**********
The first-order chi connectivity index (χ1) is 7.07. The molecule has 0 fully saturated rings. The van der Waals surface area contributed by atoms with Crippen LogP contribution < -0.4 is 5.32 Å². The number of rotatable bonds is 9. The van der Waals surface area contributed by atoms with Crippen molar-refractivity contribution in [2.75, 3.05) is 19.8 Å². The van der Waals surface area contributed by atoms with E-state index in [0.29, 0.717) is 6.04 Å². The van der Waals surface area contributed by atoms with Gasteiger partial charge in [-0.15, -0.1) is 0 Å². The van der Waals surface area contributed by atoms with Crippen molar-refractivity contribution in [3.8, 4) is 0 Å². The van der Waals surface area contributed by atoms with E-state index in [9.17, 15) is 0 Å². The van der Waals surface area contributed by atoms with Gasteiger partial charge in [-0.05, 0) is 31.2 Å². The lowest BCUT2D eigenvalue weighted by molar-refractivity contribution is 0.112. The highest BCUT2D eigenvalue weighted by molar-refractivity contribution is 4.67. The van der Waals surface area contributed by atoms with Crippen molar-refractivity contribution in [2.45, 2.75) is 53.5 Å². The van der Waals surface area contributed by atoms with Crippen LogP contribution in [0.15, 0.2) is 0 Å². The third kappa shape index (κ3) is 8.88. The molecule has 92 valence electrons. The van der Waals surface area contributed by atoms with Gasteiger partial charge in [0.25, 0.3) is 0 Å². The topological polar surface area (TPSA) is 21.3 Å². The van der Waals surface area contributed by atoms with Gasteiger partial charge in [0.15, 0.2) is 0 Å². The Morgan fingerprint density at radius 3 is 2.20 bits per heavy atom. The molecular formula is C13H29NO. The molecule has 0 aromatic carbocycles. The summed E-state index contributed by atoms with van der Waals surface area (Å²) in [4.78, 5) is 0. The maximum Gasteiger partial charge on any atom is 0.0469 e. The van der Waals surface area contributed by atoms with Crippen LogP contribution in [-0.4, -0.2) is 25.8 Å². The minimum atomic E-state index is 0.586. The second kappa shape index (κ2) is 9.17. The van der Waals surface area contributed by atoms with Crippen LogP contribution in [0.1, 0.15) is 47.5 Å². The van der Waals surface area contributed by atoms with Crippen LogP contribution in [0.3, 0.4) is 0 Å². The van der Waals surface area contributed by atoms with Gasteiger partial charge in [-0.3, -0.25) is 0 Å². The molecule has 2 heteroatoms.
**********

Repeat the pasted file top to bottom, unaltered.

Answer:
The first-order chi connectivity index (χ1) is 7.07. The molecule has 0 fully saturated rings. The van der Waals surface area contributed by atoms with Crippen LogP contribution < -0.4 is 5.32 Å². The number of rotatable bonds is 9. The van der Waals surface area contributed by atoms with Crippen molar-refractivity contribution in [2.75, 3.05) is 19.8 Å². The van der Waals surface area contributed by atoms with E-state index in [0.29, 0.717) is 6.04 Å². The van der Waals surface area contributed by atoms with Gasteiger partial charge in [-0.15, -0.1) is 0 Å². The van der Waals surface area contributed by atoms with Crippen molar-refractivity contribution in [3.8, 4) is 0 Å². The van der Waals surface area contributed by atoms with E-state index in [9.17, 15) is 0 Å². The van der Waals surface area contributed by atoms with Gasteiger partial charge in [-0.05, 0) is 31.2 Å². The lowest BCUT2D eigenvalue weighted by molar-refractivity contribution is 0.112. The highest BCUT2D eigenvalue weighted by molar-refractivity contribution is 4.67. The van der Waals surface area contributed by atoms with Crippen molar-refractivity contribution in [2.45, 2.75) is 53.5 Å². The van der Waals surface area contributed by atoms with Crippen LogP contribution in [0.15, 0.2) is 0 Å². The third kappa shape index (κ3) is 8.88. The molecule has 92 valence electrons. The van der Waals surface area contributed by atoms with Gasteiger partial charge in [0.25, 0.3) is 0 Å². The topological polar surface area (TPSA) is 21.3 Å². The van der Waals surface area contributed by atoms with Gasteiger partial charge in [0.15, 0.2) is 0 Å². The Morgan fingerprint density at radius 3 is 2.20 bits per heavy atom. The molecular formula is C13H29NO. The molecule has 0 aromatic carbocycles. The summed E-state index contributed by atoms with van der Waals surface area (Å²) in [4.78, 5) is 0. The maximum Gasteiger partial charge on any atom is 0.0469 e. The van der Waals surface area contributed by atoms with Crippen LogP contribution in [-0.4, -0.2) is 25.8 Å². The minimum atomic E-state index is 0.586. The second kappa shape index (κ2) is 9.17. The van der Waals surface area contributed by atoms with Crippen LogP contribution in [0.1, 0.15) is 47.5 Å². The van der Waals surface area contributed by atoms with Crippen LogP contribution in [0.3, 0.4) is 0 Å². The van der Waals surface area contributed by atoms with Gasteiger partial charge in [-0.3, -0.25) is 0 Å². The molecule has 2 heteroatoms.